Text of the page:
Sunday, April 20, 2014

Maybe Life Is Less Like a Novel, More Like an Ongoing Revision of One

I've been inspired lately by Big Changes in people's lives. Like KJ who recently left a life in New York for an adventure on a farm in Maine, which you can read about here. Or my sister-in-law who is getting married next weekend. These are the big moments. Decisions. Landmarks.

Progress.

I always want life to be like a novel‐more specifically: a fantasy novel. Novels with journeys and quests. Novels where you can see progress not only with every turn of the page, but at every way station the characters reach. (Perhaps this is why I tend to avoid the super literary literary novels, because I'm afraid they'll be stagnant. Too much like real life.)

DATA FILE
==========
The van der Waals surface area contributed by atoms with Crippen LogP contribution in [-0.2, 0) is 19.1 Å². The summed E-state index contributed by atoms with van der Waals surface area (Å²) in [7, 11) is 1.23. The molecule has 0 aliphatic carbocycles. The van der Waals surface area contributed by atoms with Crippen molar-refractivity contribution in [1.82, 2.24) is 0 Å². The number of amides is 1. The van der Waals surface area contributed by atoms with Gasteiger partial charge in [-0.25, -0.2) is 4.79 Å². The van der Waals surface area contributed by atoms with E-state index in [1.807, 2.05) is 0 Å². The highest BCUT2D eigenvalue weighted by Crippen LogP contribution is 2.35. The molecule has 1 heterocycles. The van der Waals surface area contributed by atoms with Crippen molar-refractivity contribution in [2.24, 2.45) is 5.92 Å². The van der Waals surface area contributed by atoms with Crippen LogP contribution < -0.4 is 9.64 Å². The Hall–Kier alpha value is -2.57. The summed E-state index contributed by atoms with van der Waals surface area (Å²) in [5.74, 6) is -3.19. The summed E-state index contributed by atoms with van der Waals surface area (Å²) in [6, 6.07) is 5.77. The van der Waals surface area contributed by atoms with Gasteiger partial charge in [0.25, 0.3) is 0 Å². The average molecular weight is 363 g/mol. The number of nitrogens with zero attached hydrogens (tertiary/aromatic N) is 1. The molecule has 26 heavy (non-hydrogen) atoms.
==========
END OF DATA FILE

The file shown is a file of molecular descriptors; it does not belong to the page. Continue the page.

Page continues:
In my favorite novels, there is progress both physical and emotional. There is character growth. People move through the story as you move the pages.

In real life, we have no such guarantees. You could reread the same chapter over and over for years without any conflict resolution or meaningful dialogue. A person could easily make the same mistakes over and over again, hurting the same people throughout their entire lives without ever reaching a climactic moment of clarity. A truly remarkable story could end in the middle of a sentence, with no possibility of a sequel.

Novels are so much more reliable than real life.

I wish I was approaching a Big Life Change: switching careers or moving across country or falling in love. But I am at a stage in my life where I'm planting roots. Staying put. Happily married and settling into a house.